Only cashmere yarn goats living in the Himalayas have luxurious and comfortable cashmere scarves. These goats are suitable for living in high altitud...
Only cashmere yarn goats living in the Himalayas have luxurious and comfortable cashmere scarves. These goats are suitable for living in high altitude and harsh weather conditions. In its natural habitat, the falling temperature drops to about -40°C. They developed soft and thick coats to protect them from these conditions. The gathering of cashmere and wool began in early spring, when the goats took off their soft and soft inner tank.
Traditionally, cashmere wool is collected by collecting tufts, which can be found on the rocks and bushes that goats rub against to get rid of the warmth of winter. Locals collect these precious tufts and sell them to processing plants. However, the most important part of the production materials comes from farms that collect wool through combing.Because the upper part of the outer jacket contains fibers that are too hard and unsuitable for weaving or knitting clothing, only the inner coating is used to produce cashmere.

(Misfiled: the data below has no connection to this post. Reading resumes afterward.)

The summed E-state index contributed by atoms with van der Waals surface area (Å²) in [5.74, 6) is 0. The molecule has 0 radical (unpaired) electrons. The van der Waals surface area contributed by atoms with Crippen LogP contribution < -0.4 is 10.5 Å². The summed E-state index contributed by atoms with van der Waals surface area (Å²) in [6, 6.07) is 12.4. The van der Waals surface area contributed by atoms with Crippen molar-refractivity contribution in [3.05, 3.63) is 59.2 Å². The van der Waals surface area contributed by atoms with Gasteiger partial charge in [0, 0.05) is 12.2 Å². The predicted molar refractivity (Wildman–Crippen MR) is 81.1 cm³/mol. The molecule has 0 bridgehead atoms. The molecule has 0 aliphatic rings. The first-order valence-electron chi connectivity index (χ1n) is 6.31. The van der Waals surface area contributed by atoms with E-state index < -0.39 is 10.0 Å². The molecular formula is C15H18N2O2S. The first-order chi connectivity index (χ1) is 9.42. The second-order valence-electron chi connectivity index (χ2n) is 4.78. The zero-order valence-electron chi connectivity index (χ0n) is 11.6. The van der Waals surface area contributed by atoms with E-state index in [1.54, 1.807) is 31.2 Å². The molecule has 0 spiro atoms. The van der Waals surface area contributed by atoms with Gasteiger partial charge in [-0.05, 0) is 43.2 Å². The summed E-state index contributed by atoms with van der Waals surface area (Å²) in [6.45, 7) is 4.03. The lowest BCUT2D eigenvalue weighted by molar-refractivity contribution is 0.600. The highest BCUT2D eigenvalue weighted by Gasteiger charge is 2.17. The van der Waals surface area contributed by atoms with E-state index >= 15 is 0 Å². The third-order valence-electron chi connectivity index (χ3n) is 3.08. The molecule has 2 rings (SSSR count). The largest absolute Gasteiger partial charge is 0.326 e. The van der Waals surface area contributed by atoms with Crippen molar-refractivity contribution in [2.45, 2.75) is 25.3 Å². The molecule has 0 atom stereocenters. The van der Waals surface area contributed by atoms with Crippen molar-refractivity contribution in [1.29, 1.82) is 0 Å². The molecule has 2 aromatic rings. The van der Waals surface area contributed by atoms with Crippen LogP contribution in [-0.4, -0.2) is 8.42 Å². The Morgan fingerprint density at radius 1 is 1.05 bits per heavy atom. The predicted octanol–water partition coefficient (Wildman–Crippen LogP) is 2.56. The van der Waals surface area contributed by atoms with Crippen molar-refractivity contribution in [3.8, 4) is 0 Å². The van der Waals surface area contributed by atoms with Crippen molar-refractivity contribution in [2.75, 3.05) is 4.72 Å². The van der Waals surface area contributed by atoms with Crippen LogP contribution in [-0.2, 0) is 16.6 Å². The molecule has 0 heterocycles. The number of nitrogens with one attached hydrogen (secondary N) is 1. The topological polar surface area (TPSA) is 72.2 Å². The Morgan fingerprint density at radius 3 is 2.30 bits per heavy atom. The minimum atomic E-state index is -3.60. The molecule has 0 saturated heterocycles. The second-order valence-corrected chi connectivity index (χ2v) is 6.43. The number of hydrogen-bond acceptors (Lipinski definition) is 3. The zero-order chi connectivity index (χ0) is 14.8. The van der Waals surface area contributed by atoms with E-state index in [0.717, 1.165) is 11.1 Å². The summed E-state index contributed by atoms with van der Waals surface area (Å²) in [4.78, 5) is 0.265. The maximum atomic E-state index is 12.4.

It must also be mentioned that only about 150 grams of cashmere can be collected from one goat, which means that more than one goat is needed to produce a piece of clothing. Globally, about 15,000 tons of cashmere are collected annually, which is a rare, precious and high-quality fabric.Wash the original cashmere and sort it scrap the defective fiber. Then, the yarn is woven from it, then dyed and dried. Next comes the most important part of the process-the manufacture of the final product.
This can be done manually or some steps can be done by a machine. The products we offer in the store are hand-knitted (shawl, cashmere or knitted sweater. Some basic series of sweaters are an exception, because they are still made from the highest quality cashmere fibers, but production is partially automated.Each product is an original product after hours of honest labor. In Asia, the production of cashmere has a long history, because the inhabitants of the Himalayas and surrounding areas need warm wool.